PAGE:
Let there be skylights!

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Nothing beats natural lighting. It gives you a feeling of being outside and both warms and brightens the room and moods of us inside too. Plus it is free! It wasn’t too long ago that I was a starving student and I am not at all embarrassed to say that I still do enjoy lovely things that are free. Yippie!

So yesterday’s post was all about energy efficient lighting. But funny enough, I didn’t mention solar lighting. It’s the lowest energy light we have!

Lighting is a sizeable portion of most people’s electricity use; averaging 17% in the US and 15% in the UK for residential bills. So using low energy lighting and making the most of the sunshine really can make a large impact to a home’s overall energy use. While every home has windows, skylights are a particularly underutilized feature. But I think they are returning to popularity. And the range of options in skylight installations has been quite exciting.

When we bought our top floor flat 6 years ago, we asked the previous owner if the square hatch-looking structure in the hall ceiling was the loft hatch. When she said that is was not a hatch, but rather one of three former skylights that she had closed off, my heart sank. Why did she close them, I asked, trying to hide the bewilderment and anger in my voice. Her answer was that she was tired of them leaking… So, needless to say, we have had grand plan to reinstate them ever since. But cost and hassle have been the driving factors for these poor shafts staying closed.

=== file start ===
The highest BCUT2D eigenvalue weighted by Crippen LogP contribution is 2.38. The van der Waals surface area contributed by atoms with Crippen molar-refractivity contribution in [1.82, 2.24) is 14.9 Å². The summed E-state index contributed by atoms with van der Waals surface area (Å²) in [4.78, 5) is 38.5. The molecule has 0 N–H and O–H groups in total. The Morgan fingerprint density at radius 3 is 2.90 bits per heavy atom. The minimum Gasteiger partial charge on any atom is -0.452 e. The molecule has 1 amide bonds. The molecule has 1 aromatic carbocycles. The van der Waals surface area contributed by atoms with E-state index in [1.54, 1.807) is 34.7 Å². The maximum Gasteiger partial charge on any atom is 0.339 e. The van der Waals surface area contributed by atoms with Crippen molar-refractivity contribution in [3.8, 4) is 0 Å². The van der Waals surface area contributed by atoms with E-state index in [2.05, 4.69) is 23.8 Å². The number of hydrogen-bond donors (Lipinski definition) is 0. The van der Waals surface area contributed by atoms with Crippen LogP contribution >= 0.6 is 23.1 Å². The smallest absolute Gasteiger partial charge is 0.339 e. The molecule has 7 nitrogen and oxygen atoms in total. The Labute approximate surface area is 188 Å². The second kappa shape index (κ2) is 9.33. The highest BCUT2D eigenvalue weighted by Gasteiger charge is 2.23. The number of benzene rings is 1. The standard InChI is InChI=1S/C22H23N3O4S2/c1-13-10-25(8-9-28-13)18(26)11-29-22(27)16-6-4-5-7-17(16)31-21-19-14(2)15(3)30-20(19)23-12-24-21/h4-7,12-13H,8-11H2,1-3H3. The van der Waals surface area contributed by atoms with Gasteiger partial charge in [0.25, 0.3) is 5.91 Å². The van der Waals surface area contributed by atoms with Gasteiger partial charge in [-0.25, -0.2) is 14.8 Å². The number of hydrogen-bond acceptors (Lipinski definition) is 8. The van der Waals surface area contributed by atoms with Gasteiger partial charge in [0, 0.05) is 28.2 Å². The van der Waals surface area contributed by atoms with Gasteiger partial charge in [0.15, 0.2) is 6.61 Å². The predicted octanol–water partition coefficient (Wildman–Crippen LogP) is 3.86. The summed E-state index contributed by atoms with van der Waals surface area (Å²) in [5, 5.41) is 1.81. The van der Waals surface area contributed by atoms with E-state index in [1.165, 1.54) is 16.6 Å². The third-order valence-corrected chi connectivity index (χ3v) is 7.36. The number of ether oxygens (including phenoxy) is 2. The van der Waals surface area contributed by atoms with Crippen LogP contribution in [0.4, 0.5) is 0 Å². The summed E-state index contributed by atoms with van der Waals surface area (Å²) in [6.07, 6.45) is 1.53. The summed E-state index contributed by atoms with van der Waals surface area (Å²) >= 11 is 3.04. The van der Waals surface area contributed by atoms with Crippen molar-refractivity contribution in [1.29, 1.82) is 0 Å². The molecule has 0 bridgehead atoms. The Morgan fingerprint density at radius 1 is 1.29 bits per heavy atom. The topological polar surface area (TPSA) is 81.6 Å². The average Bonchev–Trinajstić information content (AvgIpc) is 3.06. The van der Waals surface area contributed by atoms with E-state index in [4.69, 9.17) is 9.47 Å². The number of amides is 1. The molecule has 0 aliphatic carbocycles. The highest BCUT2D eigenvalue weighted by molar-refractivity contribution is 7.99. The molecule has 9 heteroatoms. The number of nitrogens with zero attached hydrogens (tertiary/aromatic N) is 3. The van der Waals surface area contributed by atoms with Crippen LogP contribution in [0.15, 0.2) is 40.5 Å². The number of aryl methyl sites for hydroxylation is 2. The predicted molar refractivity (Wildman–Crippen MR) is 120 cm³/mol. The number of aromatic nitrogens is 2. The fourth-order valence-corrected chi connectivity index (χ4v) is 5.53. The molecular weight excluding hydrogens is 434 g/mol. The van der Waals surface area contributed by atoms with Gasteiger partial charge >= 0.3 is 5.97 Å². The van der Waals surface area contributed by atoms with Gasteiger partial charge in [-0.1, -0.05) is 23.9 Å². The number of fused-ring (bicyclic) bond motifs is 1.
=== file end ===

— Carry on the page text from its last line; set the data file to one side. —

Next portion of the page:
But now it is time to open then up again and make the most of Edinburgh’s glorious 20-hour days in the summer. So, here are some choice tidbits of skylight info that I have been pouring over as of late.

Orientation Matters
Just like South facing windows let in glorious direct light, so too do skylights on the southern slope of rooftops. There are equations you can use to calculate optimal pitch based on your latitude, but these are more important for keeping summer heat to a minimum. Perhaps there are folks in the Southern UK who complain about summer heat, but being a native Southern Californian, I have been known to wear my down jacket in July since moving to Scotland!

Lots so choice in materials
There is now triple glazing available for skylights, although those in the US will have to wait to get this option. Glass can be double or triple glazed and coated with super extra energy saving films. Both glass and plastic are widely used, but plastic (acrylic or polycarbonate) cost less, weigh less and are more likely to scratch and discolour with age.

U-value Matters
What in the world is a U-value? Well, it is the measure of a skylight’s insulation value, and the lower the number, the better it insulates. The top of the line triple glazed glass skylight can reach an astounding 0.58 U-factor, while an uncoated double glazed glass can have a U-factor of 1.1.

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